RDF spider (a scutter) to follow links to additional RDF content that
may include vCard and FOAF descriptions.

That XFN list could be converted to RDF with the use of another XSLT:

<?xml version="1.0" encoding="utf-8" ?>
  xmlns:rdf  ="http://www.w3.org/1999/02/22-rdf-syntax-ns#"
  xmlns:xfn  ="http://gmpg.org/xfn/11#"
  xmlns:foaf ="http://xmlns.com/foaf/0.1/"
  xmlns:h    ="http://www.w3.org/1999/xhtml"

<met namespace="http://gmpg.org/xfn/11#">
		<foaf:homepage rdf:resource="http://peter.example.org/"/>

<friend namespace="http://gmpg.org/xfn/11#">
		<foaf:homepage rdf:resource="http://peter.example.org/"/>

<collegue namespace="http://gmpg.org/xfn/11#">
		<foaf:homepage rdf:resource="http://peter.example.org/"/>

<met namespace="http://gmpg.org/xfn/11#">
		<foaf:homepage rdf:resource="http://john.example.org/"/>

<met namespace="http://gmpg.org/xfn/11#">
		<foaf:homepage rdf:resource="http://paul.example.org/"/>


With all of these tools we can find Jane's friends and find the hotel
reviews that those friends created. Using GRDDL we can glean
information about the hotel in the form of product specifications
supplied by the manufacturer and reviews from site members. Once we
have this data as RDF we can run queries can be run on it using
SPARQL. SPARQL (The SPARQL Protocol and RDF Query Language) is a query
language for RDF.

If Jane was looking for a hotel with a specific review rating or
higher from a her group of trusted friends, we now have enough data in
RDF to do just that.

This SPAQRL query will return a list of reviewers names and ratings,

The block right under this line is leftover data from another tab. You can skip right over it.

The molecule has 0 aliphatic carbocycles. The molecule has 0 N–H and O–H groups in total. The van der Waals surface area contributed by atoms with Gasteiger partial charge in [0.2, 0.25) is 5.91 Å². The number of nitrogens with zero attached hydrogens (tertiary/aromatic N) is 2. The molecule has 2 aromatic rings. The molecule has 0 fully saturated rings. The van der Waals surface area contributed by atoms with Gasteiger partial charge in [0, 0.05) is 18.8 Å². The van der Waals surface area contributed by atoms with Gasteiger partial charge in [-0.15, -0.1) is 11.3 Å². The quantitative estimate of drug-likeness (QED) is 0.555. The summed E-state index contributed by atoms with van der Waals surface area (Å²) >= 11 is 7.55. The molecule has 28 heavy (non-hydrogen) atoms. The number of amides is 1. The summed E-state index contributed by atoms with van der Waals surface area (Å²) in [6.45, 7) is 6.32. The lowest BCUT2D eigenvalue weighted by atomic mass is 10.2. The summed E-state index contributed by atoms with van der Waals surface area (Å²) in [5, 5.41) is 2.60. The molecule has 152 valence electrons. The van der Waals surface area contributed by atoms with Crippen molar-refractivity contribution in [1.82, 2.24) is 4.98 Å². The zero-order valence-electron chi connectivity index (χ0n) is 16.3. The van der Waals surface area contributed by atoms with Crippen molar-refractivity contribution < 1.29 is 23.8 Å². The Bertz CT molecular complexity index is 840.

only if they rated the hotel with more than 2 out of 5 stars.

PREFIX foaf: <http://xmlns.com/foaf/0.1/>
PREFIX rev: <http:/www.purl.org/stuff/rev#>

SELECT DISTINCT ?name ?rating

FROM <http://example.org/hotel/1234/>

  ?x rev:reviewer ?reviewer ;
     rev:rating ?rating .
  FILTER (?rating > "2") .
  ?reviewer foaf:name ?name .

The unfortunately get us all hotels with more than 2 stars, so we need
to further restrict the results to only hotels in (Edinburgh) [NEED to
double check my SPAQRL and RDF output!]

PREFIX foaf: <http://xmlns.com/foaf/0.1/>
PREFIX rev: <http:/www.purl.org/stuff/rev#>
PREFIX vcard: <http:/www.w3.org/2006/vcard/ns#>

SELECT DISTINCT ?name ?rating ?region

FROM <http://example.org/hotel/1234/>

  ?x rev:reviewer ?reviewer ;
     rev:rating ?rating ;
 	 vcard:region ?region .
  FILTER (?rating > "2" and ?region = "Edinburgh") .
  ?reviewer foaf:name ?name .

Now the results will be hotels with a rating of 2 stars or higher that
are located in (Edinburgh). The problem with the possible list of
results is that there could be biased reviews. The next step is to
further restrict the results to only reviews by our trusted list of
contacts From the XFN links in Jane's page which identify people Jane
trusts, we can match URIs to other locations where they have been
asserted (the hotel review page for instance).

PREFIX foaf: <http://xmlns.com/foaf/0.1/>
PREFIX rev: <http:/www.purl.org/stuff/rev#>
PREFIX xfn: <http://gmpg.org/xfn/11#>
PREFIX vcard: <http:/www.w3.org/2006/vcard/ns#>

SELECT DISTINCT ?name ?rating ?xfnhomepage ?foafhomepage

FROM <http://example.org/hotel/1234/>
FROM <http://example.org/jsmith/blogroll/xfn/>

  ?x rev:reviewer ?reviewer ;
     rev:rating ?rating .
 	 vcard:region ?region .
  FILTER (?rating > "2" and ?region = "Edinburgh") .

  ?reviewer foaf:name ?name ;
            foaf:homepage ?foafhomepage .

  ?y xfn:friend ?xperson .
  ?xperson foaf:homepage ?xfnhomepage .
  FILTER (?xfnhomepage = ?foafhomepage)

SPARQL results can be obtained as XML or JSON and can easily be
consumed by another application. This can display the results on
screen, email them to Jane or it can be pulled into another
application to search the web for the best prices on the short list of

brian suda
Received on Saturday, 4 November 2006 16:50:17 UTC